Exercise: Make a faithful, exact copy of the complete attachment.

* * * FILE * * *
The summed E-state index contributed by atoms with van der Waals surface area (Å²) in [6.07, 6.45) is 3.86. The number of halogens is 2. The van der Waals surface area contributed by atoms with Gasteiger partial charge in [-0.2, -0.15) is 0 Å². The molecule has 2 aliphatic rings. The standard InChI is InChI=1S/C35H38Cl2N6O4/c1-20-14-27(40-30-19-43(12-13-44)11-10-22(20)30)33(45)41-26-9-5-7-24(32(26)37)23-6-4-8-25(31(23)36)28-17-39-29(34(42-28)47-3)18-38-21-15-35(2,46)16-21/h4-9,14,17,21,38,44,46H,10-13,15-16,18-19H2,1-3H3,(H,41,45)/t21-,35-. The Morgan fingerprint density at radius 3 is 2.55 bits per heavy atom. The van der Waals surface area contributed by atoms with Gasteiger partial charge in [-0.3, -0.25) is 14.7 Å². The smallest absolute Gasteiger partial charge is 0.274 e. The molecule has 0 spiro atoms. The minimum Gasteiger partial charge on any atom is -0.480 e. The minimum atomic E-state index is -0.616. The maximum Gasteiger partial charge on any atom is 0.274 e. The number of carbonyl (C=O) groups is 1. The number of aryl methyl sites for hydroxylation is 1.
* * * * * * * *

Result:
The summed E-state index contributed by atoms with van der Waals surface area (Å²) in [6.07, 6.45) is 3.86. The number of halogens is 2. The van der Waals surface area contributed by atoms with Gasteiger partial charge in [-0.2, -0.15) is 0 Å². The molecule has 2 aliphatic rings. The standard InChI is InChI=1S/C35H38Cl2N6O4/c1-20-14-27(40-30-19-43(12-13-44)11-10-22(20)30)33(45)41-26-9-5-7-24(32(26)37)23-6-4-8-25(31(23)36)28-17-39-29(34(42-28)47-3)18-38-21-15-35(2,46)16-21/h4-9,14,17,21,38,44,46H,10-13,15-16,18-19H2,1-3H3,(H,41,45)/t21-,35-. The Morgan fingerprint density at radius 3 is 2.55 bits per heavy atom. The van der Waals surface area contributed by atoms with Gasteiger partial charge in [-0.3, -0.25) is 14.7 Å². The smallest absolute Gasteiger partial charge is 0.274 e. The molecule has 0 spiro atoms. The minimum Gasteiger partial charge on any atom is -0.480 e. The minimum atomic E-state index is -0.616. The maximum Gasteiger partial charge on any atom is 0.274 e. The number of carbonyl (C=O) groups is 1. The number of aryl methyl sites for hydroxylation is 1.